There are three basic expectations we have for our students
Time and effort: we’d like you to treat this as a full-time job, the expectation being 40 hours a week. We also ask that you do not exceed this, no matter how much fun you’re having. Inadequate rest is as harmful as inadequate effort.
Communication: you should see communication as being as important as the technical work. Concretely, this means:
- documenting your work (both comments and API docs where appropriate, and high-level developer documentation)
- the weekly blog for darcs users/fans (this helps future students understand what working in GSoC is like)
- weekly meetings with your mentors
Autonomy: our current approach to mentoring leans on projects being student-directed and mentor-assisted. You have to take ownership of the work and run with it the best you can. We can provide some support and help you to think about your goals, but overall you will be challenged to take as much responsibility for the project as you can.
You’ll be working like any other Darcs developer: write some patches, send and them to the tracker via darcs send.
- Check out the Developer’s Getting Started guide on this wiki. It could make your patch submissions go smoother.
Depending on the mentor, we may ask you to have regular meetings with us on the IRC channel. One model (perhaps not the only one) that we’ve been trying is one where the mentor acts as a sort of facilitator: Every week, the mentor would talk to you and see how you’re doing and if there’s anything you need help with. The mentor also helps you to form your own concrete, achievable goals for the week and to track them. Now, not every mentor may go for this working style, but in case you find one that works this way (Eric), you may want to be aware of it :-) These sorts of meetings are mainly aimed at helping you, particularly to get a concrete sense for how long things take in practice.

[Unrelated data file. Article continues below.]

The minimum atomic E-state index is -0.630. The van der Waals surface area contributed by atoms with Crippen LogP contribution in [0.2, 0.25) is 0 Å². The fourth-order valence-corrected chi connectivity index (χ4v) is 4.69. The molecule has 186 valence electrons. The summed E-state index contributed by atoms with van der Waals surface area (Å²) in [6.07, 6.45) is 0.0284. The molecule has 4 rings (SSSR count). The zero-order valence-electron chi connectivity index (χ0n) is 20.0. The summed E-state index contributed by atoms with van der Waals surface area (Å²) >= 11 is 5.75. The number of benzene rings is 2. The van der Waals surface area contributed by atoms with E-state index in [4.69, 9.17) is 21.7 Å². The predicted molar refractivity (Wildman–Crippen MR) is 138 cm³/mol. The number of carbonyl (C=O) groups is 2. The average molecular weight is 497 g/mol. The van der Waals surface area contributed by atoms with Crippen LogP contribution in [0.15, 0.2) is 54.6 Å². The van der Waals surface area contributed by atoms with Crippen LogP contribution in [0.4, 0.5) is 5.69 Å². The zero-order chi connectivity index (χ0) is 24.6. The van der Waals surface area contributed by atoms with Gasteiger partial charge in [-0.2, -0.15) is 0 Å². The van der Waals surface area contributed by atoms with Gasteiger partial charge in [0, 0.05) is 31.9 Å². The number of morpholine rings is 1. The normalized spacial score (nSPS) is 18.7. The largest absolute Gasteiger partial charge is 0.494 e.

Did you know that you can access the wiki with Darcs, not just the web interface?
darcs get --lazy http://wiki.darcs.net
It could be useful to updating meeting notes and what not.
We’ll be asking that you write a short blog post every week to let us know what you’ve been working on.
Blogging is an extremely useful tool for thinking about your work. It also lets us know that you’re still alive, keeps the community in touch, lets your mentors get up to speed faster and subtly advertises Darcs hacking as excellent way to spend your summer :-)
If you find yourself getting stuck, try this template
- brief reminder of your project (could be half a sentence)
- what you worked on this week (maybe bullet points)
- elaboration on what you did this week (one paragraph per bullet point)
- problems/difficulties you encountered
- what you plan to work on next week.
- when you find out your application has been accepted, please contact the administrators of http://planet.haskell.org and http://planet.darcs.net so that they can add your feed
if do not already have a blog, you may want to think of registering it as a general hacking blog for your personal use after GSoC is up. You might end up liking to blog after all! Just make sure to use some sort of Darcs tag on your posts.